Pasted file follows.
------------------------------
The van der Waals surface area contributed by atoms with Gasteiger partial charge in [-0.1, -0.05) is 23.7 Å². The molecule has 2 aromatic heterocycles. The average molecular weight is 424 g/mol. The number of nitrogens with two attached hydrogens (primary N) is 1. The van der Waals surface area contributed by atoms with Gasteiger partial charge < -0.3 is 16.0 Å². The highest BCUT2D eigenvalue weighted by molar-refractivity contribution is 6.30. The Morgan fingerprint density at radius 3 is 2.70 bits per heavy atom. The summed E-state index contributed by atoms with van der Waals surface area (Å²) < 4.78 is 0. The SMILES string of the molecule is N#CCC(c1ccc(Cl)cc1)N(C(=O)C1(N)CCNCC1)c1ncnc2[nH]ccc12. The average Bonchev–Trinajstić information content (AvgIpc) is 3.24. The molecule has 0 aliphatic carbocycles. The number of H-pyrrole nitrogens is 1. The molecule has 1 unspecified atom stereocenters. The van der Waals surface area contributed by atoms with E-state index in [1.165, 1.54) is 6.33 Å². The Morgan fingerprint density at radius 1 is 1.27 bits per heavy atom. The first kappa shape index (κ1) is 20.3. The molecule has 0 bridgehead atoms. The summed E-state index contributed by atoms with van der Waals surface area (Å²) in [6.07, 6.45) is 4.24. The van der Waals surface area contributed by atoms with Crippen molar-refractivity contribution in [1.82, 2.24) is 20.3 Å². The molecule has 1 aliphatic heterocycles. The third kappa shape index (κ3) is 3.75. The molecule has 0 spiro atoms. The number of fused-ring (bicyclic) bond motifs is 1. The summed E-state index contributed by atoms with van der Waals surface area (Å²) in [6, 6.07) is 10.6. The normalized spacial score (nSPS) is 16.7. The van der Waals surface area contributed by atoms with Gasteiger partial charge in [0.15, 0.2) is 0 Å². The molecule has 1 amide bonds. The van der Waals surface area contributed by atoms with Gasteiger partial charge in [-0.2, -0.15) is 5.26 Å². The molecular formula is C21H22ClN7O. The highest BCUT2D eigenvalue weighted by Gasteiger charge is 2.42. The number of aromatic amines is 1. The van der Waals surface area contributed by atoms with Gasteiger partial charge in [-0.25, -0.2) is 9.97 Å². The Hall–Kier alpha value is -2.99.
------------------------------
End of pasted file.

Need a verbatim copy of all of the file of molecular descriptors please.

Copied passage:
The van der Waals surface area contributed by atoms with Gasteiger partial charge in [-0.1, -0.05) is 23.7 Å². The molecule has 2 aromatic heterocycles. The average molecular weight is 424 g/mol. The number of nitrogens with two attached hydrogens (primary N) is 1. The van der Waals surface area contributed by atoms with Gasteiger partial charge < -0.3 is 16.0 Å². The highest BCUT2D eigenvalue weighted by molar-refractivity contribution is 6.30. The Morgan fingerprint density at radius 3 is 2.70 bits per heavy atom. The summed E-state index contributed by atoms with van der Waals surface area (Å²) < 4.78 is 0. The SMILES string of the molecule is N#CCC(c1ccc(Cl)cc1)N(C(=O)C1(N)CCNCC1)c1ncnc2[nH]ccc12. The average Bonchev–Trinajstić information content (AvgIpc) is 3.24. The molecule has 0 aliphatic carbocycles. The number of H-pyrrole nitrogens is 1. The molecule has 1 unspecified atom stereocenters. The van der Waals surface area contributed by atoms with E-state index in [1.165, 1.54) is 6.33 Å². The Morgan fingerprint density at radius 1 is 1.27 bits per heavy atom. The first kappa shape index (κ1) is 20.3. The molecule has 0 bridgehead atoms. The summed E-state index contributed by atoms with van der Waals surface area (Å²) in [6.07, 6.45) is 4.24. The van der Waals surface area contributed by atoms with Crippen molar-refractivity contribution in [1.82, 2.24) is 20.3 Å². The molecule has 1 aliphatic heterocycles. The third kappa shape index (κ3) is 3.75. The molecule has 0 spiro atoms. The number of fused-ring (bicyclic) bond motifs is 1. The summed E-state index contributed by atoms with van der Waals surface area (Å²) in [6, 6.07) is 10.6. The normalized spacial score (nSPS) is 16.7. The van der Waals surface area contributed by atoms with Gasteiger partial charge in [0.15, 0.2) is 0 Å². The molecule has 1 amide bonds. The van der Waals surface area contributed by atoms with Gasteiger partial charge in [-0.2, -0.15) is 5.26 Å². The molecular formula is C21H22ClN7O. The highest BCUT2D eigenvalue weighted by Gasteiger charge is 2.42. The number of aromatic amines is 1. The van der Waals surface area contributed by atoms with Gasteiger partial charge in [-0.25, -0.2) is 9.97 Å². The Hall–Kier alpha value is -2.99.